The Brooklyn-based, newly-formed Caribbean American Lawyers Association (CALA) hosted its first annual Black History Month celebration on Zoom on Saturday under the theme, “Black Family: Representation, Identity and Diversity.”
“Our organization is proud to present today’s program, which highlights the aspects of this theme,” said CALA’s first president, Barbadian-born Justice Sylvia Hinds-Radix, who serves as an Associate Justice of the New York State Appellate Division, Second Department.
“Now more than ever, the events of the past months have made us acutely aware of the family,” she added in her introductory remarks. “The deaths of George Floyd, Breonna Taylor, amongst many others, and a pandemic which has claimed almost 500,000 lives in our nation – a significant number of whom were people of color – demonstrate our need to take care of each other.
“The month of February has been dedicated to our heritage, but it doesn’t have to end there,” Justice Hinds-Radix continued. “Every day of every month is important to us. There is still a lot of work to be done before we will really acknowledge equality, no matter what our individual or collective contributions to this country and the world may be.
“But we must remain steadfast,” she urged. “We must continue to stand together and make our voices heard – not only during February but always.”
Queens Congressman Gregory Meeks, chair of the US House of Representatives’ Foreign Relations Committee, was the keynote speaker.
Other speakers included Dale Fong-Frederick, Esq., and Dr. Arlene Henry-Hall.
Brennan Luke Forte recited an original poem, and Roberts played Bob Marley’s “We Jammin” on pan.
CALA also named the trail-blazing former New York City Council Member Dr. Una S.T. Clarke as the first recipient of its Lifetime Achievement Award. Jamaican-born Dr. Clarke was the first Caribbean-born woman to be elected to the City Council.
CALA vice president Michelle DeSouza-Forte, Esq., a solo practitioner for seven years before joining the firm of Grimaldi and Young, and Sonia Blake, co-founder and chief executive officer of the Federal National Land, LLC, a minority women business enterprise moderated the celebration.
Blake is a graduate of Norman Manley Law School in Jamaica and a CALA board member.
“Thank you to my officers and board members for your constant and steadfast support and dedication to making CALA an up-and-coming premier bar association in Brooklyn,” Justice Hinds-Radix said.
She told Caribbean Life that CALA was formed last July after she was contacted by a few Caribbean attorneys who wanted to see a bar association that reflected the Caribbean Diaspora.
Justice Hinds-Radix, a former administrative judge for Civil Matters in the Second Judicial District, said CALA’s vice president, Yvette Hinds-Wills, had specifically reached out to her, “because she had this burning desire to form such a bar association.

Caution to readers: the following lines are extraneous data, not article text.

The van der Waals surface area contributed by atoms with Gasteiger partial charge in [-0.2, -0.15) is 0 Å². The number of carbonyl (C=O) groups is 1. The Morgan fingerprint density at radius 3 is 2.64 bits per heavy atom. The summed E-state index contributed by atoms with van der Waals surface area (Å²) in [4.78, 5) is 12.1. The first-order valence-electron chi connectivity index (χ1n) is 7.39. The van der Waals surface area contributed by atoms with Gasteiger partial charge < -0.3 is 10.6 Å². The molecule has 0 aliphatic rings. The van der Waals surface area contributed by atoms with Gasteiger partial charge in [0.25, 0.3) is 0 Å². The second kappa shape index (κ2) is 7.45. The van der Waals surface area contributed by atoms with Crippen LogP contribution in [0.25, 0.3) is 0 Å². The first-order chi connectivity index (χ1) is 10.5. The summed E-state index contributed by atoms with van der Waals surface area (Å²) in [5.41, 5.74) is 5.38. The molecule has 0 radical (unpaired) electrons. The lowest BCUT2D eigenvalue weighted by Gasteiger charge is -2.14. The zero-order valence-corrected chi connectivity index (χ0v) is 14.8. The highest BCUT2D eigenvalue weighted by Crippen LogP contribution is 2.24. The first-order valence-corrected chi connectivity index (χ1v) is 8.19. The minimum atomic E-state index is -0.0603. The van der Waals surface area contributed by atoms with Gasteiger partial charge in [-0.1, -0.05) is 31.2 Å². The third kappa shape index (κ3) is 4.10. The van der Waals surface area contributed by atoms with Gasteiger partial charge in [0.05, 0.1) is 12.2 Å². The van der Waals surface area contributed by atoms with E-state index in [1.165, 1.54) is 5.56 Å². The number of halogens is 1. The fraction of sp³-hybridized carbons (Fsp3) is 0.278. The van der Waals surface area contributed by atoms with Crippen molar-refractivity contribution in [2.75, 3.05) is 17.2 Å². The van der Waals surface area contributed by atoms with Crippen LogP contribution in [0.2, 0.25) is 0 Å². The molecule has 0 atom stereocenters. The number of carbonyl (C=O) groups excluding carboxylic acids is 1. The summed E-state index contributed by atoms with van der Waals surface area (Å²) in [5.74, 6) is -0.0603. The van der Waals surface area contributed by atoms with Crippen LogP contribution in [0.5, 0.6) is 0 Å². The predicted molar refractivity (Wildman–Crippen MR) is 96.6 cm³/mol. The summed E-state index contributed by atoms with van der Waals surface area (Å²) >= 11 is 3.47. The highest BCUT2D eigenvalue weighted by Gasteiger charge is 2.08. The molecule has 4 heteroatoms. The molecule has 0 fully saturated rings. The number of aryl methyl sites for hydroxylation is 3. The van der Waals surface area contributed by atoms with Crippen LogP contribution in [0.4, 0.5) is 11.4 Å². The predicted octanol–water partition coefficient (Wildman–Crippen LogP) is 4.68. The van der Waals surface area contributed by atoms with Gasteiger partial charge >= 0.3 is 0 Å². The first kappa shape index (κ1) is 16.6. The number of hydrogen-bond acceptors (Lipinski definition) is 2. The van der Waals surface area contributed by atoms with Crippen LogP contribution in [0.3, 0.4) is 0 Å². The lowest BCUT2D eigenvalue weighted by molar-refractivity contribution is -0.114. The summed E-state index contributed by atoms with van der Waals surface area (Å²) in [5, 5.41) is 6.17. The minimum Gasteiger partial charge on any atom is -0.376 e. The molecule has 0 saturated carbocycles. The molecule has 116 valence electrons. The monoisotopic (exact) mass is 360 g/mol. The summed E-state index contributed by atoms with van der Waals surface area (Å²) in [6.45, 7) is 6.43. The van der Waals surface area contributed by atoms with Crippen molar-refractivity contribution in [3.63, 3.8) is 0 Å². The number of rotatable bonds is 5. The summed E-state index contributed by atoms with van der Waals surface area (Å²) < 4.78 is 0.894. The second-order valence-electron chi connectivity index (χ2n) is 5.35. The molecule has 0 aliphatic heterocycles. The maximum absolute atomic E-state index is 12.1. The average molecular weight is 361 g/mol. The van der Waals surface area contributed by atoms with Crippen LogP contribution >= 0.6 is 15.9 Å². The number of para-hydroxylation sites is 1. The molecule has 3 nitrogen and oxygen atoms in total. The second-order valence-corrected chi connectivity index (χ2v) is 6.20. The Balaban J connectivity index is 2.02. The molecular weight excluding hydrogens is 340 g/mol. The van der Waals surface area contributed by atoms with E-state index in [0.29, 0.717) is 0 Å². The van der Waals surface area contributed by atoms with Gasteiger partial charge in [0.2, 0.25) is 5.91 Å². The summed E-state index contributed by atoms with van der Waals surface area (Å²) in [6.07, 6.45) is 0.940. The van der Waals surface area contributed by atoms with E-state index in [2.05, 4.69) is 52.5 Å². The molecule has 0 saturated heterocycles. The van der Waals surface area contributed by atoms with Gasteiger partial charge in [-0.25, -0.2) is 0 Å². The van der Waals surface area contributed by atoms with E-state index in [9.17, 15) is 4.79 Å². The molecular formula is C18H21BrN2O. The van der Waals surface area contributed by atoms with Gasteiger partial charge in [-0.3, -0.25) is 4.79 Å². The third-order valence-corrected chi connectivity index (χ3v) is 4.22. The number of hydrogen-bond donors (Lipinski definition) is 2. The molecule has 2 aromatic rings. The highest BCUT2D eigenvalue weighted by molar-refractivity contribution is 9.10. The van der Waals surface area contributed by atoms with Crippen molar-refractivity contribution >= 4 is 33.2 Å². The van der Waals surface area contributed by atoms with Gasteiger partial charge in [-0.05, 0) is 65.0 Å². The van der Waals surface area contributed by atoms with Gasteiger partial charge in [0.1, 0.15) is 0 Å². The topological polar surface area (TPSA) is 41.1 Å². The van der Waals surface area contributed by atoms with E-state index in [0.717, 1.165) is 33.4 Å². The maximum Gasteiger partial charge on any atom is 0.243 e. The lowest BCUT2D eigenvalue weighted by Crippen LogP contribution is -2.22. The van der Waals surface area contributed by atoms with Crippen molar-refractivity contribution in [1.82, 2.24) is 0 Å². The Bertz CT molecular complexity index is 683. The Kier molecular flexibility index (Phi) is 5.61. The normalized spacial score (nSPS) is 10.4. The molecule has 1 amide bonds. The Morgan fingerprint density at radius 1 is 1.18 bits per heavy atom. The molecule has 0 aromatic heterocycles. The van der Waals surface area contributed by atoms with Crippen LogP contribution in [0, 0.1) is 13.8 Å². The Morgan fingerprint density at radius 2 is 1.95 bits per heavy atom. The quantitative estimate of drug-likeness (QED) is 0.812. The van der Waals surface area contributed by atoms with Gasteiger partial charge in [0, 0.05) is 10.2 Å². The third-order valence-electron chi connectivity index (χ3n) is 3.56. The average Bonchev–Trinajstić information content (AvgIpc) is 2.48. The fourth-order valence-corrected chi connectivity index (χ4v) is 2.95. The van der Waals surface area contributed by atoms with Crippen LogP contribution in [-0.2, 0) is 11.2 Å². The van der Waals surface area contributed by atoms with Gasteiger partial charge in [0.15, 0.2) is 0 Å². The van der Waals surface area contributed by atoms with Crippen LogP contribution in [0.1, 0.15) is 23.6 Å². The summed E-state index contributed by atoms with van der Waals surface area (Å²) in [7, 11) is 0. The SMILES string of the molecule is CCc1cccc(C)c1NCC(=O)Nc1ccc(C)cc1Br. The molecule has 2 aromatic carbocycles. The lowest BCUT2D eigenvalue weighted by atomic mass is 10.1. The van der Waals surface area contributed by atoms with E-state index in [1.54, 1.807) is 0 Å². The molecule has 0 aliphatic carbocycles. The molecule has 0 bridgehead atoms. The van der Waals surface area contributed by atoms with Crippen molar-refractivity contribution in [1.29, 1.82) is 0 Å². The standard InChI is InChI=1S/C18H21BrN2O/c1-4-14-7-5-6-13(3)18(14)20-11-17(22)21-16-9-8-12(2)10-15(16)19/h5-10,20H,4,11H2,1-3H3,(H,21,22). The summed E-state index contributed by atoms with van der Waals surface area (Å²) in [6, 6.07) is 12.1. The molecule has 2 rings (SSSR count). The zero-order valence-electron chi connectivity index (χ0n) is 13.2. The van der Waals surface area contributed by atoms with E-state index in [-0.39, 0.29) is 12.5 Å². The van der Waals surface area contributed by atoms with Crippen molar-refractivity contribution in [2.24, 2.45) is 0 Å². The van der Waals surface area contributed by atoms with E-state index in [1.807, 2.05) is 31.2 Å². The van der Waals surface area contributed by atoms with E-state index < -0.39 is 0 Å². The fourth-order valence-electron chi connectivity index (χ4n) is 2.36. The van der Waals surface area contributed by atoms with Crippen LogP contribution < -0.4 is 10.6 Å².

“Collectively, they believed it was timely and necessary, both in the legal profession and in the community as a whole,” Justice Hinds-Radix said.
Similar to other bar associations, she said CALA intends to serve the community by providing legal information; mentorship of young attorneys and those who want to become attorneys; conducting courses informing people of their individual rights.
“The association intends to continue the growth and promotion of the law, within the Caribbean community, to get young people the necessary exposure early on to understand how they can become lawyers, judges and community leaders,” Justice Hinds-Radix said.
She said this can be accomplished by “going into schools on career days, working with churches and other community organizations to provide information on the issues that impact our community the most, such as immigration, housing, elder abuse, etc.”
Justice Hinds-Radix said CALA’s long-term goals include having “seasoned mentors who can guide young attorneys to ensure that they are fully familiar with their ethical responsibilities.
“This is extremely important during these times,” she said. “Young attorneys need to understand that they are held to a higher standard ethically; and, if they go afoul, they must have the resources and the knowledge necessary, so they do not lose their licenses to practice law.”
In addition, Justice Hinds-Radix said the formation of CALA is “a great opportunity to make the legal community familiar with the lawyers and judges, of Caribbean descent, who live, work and practice in the community.”
She said CALA’s officers, board of directors and members hail from various islands within the Diaspora, including Barbados, Trinidad and Tobago, Jamaica, Haiti, Guyana, Dominica and Puerto Rico, among others.